A comparative study of COVID-19 responses in South Korea and Japan: political nexus triad and policy responses
This study aims to examine how South Korea (hereafter, Korea) and Japan, two neighboring countries in Northeast Asia, have been responding to and mitigating the spread of COVID-19.
- Kohei Suzuki, M. Jae Moon, Tae In Park & Kentaro Sakuwa
- 18 March 2021
- A comparative study of COVID-19 responses in South Korea and Japan: political nexus triad and policy responses
Korea and Japan, neighboring democratic countries in Northeast Asia, announced their first COVID-19 cases in January 2020. The two countries have taken different approaches to fight the disease. The Korean government has taken an agile and proactive approach, while Japanese government policy is characterized by a cautious and restraint-based approach. Compared to many other Organisation for Economic Co-operation and Development (OECD) countries, however, both countries seem to have relatively low numbers of confirmed cases and deaths per million.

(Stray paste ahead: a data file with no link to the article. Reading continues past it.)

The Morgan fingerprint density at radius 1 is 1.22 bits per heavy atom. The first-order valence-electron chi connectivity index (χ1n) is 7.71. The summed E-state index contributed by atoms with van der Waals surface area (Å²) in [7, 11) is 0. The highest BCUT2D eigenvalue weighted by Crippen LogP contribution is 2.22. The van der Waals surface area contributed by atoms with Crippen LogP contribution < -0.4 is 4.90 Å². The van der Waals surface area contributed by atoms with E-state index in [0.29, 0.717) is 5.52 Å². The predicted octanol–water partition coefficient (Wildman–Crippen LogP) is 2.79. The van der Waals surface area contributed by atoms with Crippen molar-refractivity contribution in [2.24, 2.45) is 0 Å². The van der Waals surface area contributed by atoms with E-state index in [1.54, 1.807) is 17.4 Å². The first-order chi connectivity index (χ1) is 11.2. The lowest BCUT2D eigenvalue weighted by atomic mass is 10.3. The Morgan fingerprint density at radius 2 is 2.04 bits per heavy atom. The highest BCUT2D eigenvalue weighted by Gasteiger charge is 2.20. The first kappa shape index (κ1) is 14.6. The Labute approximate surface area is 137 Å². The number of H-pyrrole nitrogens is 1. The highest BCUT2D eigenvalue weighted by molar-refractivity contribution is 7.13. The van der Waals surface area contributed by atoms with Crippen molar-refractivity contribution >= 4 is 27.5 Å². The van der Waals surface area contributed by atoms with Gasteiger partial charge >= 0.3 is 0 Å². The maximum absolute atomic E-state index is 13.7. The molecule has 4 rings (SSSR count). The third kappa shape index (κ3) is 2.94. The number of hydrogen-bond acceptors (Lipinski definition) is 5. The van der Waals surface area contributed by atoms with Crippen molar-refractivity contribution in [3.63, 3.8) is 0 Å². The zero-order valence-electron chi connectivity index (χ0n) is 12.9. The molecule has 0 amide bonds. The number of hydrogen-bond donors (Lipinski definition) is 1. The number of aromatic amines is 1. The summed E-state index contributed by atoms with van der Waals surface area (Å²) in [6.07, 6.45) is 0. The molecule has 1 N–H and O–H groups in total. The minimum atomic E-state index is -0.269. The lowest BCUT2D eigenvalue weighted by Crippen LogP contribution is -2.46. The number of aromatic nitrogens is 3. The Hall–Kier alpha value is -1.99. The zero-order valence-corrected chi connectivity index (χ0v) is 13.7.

Applying the political nexus triad model, this study analyzes and compares institutional contexts and governance structures of Korea and Japan, then examines the differences in policy responses of the two Asian countries. This study first reviews the state of COVID-19 and examines changes in the conventional president-led political nexus triad in Korea and the bureaucracy-led political nexus triad in Japan. This study also examines how the differences in institutional contexts and governance structures shaped policy responses and policy outcomes of the two countries in managing the COVID-19 crisis and then offers conclusions and policy implications.
This article is published as one of the special issue articles in International Review of Administrative Sciences. Read the special issue here
Read the whole article here